He signalled to the side again and parked. I gave a slight frown. He pointed towards his bunk bed. In a messy mix of minimal English, Turkish, sign language, and Google Translate on his phone, this is a paraphrased version of the conversation:

“You pretty. I like. We sex.”


“Why no?” followed by an exaggerated sad face and finger motion just below his eye to charade a tear.

Hitchhiking in the fog in Turkey (Photo credit: Petrina Thong)

Since my every other attempt at warding men off with excuses of already having a boyfriend, husband or children had failed miserably, I took a different stab. Seeing that this was a religious country, I said “Think of God. God sees all.” In response, he drew the curtains across the windows in his truck. My eyes could have not rolled further back into my skull. I opened the door, threw my bag to the ground, jumped out and yelled, “God sees through your curtains, stupid!”

He called out from his truck, asking me to get back in because it was too dangerous outside in the cold. I let out a loud, frustrated, prolonged grunt; obviously it was dodgier in his truck than out there on the road. I picked up my bag and walked on. Soon enough he gave up and drove off.

Long queue of trucks and truckers having breakfast (Photo credit: Petrina Thong)

I had been hitchhiking for over 6 months by then. Sexual propositions happened so frequently that they no longer scared me but annoyed me to the core. Why do these men not respect women? What makes them assume that I would sleep with them? How can they not see that they are repulsive?

What I’ve also learnt is this: Someone will always pick you up. So it doesn’t matter where I am, if the ride makes me uncomfortable, I will get out of there and I’ll wait for another one. One always stops.

“When are you getting married?”

I had my doubts when it came to hitchhiking in Malaysia. We are generally not a hitchhiking-friendly country and with the increase in crimes, it was only sensible to be extra suspicious and even more cautious. But I’d already passed the Thai border and was thus that much nearer to home. Besides, the last three cars I had hitched rides in were really friendly.

I was by the Sungai Petani highway when a truck stopped. The driver was in his early 30s while his co-driver was barely 18. They later told me that they thought I was a vendor from a nearby village, and so they stopped to see what produce I was selling. They joked that if they were to stand along a highway with a sign, cars would intentionally crash into them instead!

Overall, it was a pleasant journey although they apparently felt a need to keep telling me to stop travelling, settle down and get married. I was just grateful to finally be able to speak the national language again. And conveniently for me, they were headed to Kuala Lumpur. As they dropped me off, they made me promise that I would give them a call to hang out. I said I would, although I never did.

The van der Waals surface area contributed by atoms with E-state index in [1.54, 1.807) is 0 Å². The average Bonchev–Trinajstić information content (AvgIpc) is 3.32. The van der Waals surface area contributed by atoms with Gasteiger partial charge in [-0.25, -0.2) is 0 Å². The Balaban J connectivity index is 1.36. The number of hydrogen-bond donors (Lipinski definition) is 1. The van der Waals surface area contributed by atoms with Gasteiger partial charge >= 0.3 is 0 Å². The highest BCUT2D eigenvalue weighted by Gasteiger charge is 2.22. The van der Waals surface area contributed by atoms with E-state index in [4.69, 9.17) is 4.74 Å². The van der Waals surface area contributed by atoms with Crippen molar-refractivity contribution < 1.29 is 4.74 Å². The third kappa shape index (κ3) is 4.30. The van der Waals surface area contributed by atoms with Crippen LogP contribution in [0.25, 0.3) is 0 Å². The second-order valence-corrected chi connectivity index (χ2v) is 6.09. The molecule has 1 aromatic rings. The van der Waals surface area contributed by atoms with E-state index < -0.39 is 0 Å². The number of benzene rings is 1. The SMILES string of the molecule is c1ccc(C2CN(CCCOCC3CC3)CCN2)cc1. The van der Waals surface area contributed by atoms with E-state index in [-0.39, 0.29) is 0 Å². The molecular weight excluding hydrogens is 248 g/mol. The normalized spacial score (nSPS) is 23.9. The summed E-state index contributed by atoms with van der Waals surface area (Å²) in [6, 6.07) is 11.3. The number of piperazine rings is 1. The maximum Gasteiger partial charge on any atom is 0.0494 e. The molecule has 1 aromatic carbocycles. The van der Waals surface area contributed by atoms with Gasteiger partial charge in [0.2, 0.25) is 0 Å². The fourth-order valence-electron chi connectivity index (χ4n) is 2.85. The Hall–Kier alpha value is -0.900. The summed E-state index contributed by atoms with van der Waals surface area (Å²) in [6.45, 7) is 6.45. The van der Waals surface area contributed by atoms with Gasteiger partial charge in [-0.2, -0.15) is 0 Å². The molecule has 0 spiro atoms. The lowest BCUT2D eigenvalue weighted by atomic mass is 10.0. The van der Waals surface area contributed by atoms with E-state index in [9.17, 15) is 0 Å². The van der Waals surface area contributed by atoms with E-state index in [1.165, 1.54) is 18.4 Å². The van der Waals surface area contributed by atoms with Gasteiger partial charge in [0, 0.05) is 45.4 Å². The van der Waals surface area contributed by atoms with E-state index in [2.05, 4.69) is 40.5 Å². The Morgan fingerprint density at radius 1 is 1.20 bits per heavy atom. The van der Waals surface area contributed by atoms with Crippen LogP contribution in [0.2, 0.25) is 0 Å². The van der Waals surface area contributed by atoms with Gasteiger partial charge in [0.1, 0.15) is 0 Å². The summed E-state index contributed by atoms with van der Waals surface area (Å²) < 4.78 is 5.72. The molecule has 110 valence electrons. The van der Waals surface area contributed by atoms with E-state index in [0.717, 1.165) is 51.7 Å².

Hitchhiking in Malaysia
Hitchhiking in Malaysia (Photo credit: Petrina Thong)

After 13 months away and around the world, I was finally home… I had pictured myself kissing the ground upon reaching but in reality, it wasn’t that epic! Everything looked strangely familiar; it didn’t even feel that I had been away for long but of course, I was very excited to see my loved ones again.

Ever since I got home, I have been frequently asked if I’d do it all again. For sure, I would. Hitchhiking is possibly one of the most exciting modes of travel. The stories you gather are unimaginable and unpredictable.

I believe that hitchhiking trucks are neither dodgier nor safer compared to any other modes of travel. It is assumed that truckers are more sexually frustrated due to being on the road for days or weeks at a time. Then again, some people need not necessarily be deprived of sex to crave for it.

For the most part, people are good and genuinely keen on helping you out, and that includes truckers. And since they are always on the road, trucks are usually stocked with food and coffee, which helps make the long rides a little more bearable.



Read Next:

I Spent 3 Months Hiking In The Himalayas And This Is What I Learned Guilt-Free Holiday: 10 Best Ethical Travel Destinations Of 2016 A Solo Traveller’s Advice For Women Travelling To Difficult Countries In Asia


Get all the latest travel stories from Zafigo. Follow us on Facebook and Twitter.